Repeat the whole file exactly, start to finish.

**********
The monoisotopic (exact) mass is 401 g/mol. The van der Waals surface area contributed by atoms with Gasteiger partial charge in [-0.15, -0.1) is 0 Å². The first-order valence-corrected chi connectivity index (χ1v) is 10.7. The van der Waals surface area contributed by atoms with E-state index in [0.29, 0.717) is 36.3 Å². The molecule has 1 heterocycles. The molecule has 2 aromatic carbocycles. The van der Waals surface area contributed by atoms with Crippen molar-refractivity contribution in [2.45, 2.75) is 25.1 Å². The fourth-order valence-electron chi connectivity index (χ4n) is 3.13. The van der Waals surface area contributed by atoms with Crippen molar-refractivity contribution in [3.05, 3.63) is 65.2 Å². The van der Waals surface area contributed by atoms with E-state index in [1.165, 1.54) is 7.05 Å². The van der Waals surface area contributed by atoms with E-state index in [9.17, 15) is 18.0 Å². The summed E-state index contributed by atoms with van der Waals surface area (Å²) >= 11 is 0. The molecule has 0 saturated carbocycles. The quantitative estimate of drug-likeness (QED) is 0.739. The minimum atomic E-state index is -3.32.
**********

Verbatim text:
The monoisotopic (exact) mass is 401 g/mol. The van der Waals surface area contributed by atoms with Gasteiger partial charge in [-0.15, -0.1) is 0 Å². The first-order valence-corrected chi connectivity index (χ1v) is 10.7. The van der Waals surface area contributed by atoms with E-state index in [0.29, 0.717) is 36.3 Å². The molecule has 1 heterocycles. The molecule has 2 aromatic carbocycles. The van der Waals surface area contributed by atoms with Crippen molar-refractivity contribution in [2.45, 2.75) is 25.1 Å². The fourth-order valence-electron chi connectivity index (χ4n) is 3.13. The van der Waals surface area contributed by atoms with Crippen molar-refractivity contribution in [3.05, 3.63) is 65.2 Å². The van der Waals surface area contributed by atoms with E-state index in [1.165, 1.54) is 7.05 Å². The van der Waals surface area contributed by atoms with E-state index in [9.17, 15) is 18.0 Å². The summed E-state index contributed by atoms with van der Waals surface area (Å²) >= 11 is 0. The molecule has 0 saturated carbocycles. The quantitative estimate of drug-likeness (QED) is 0.739. The minimum atomic E-state index is -3.32.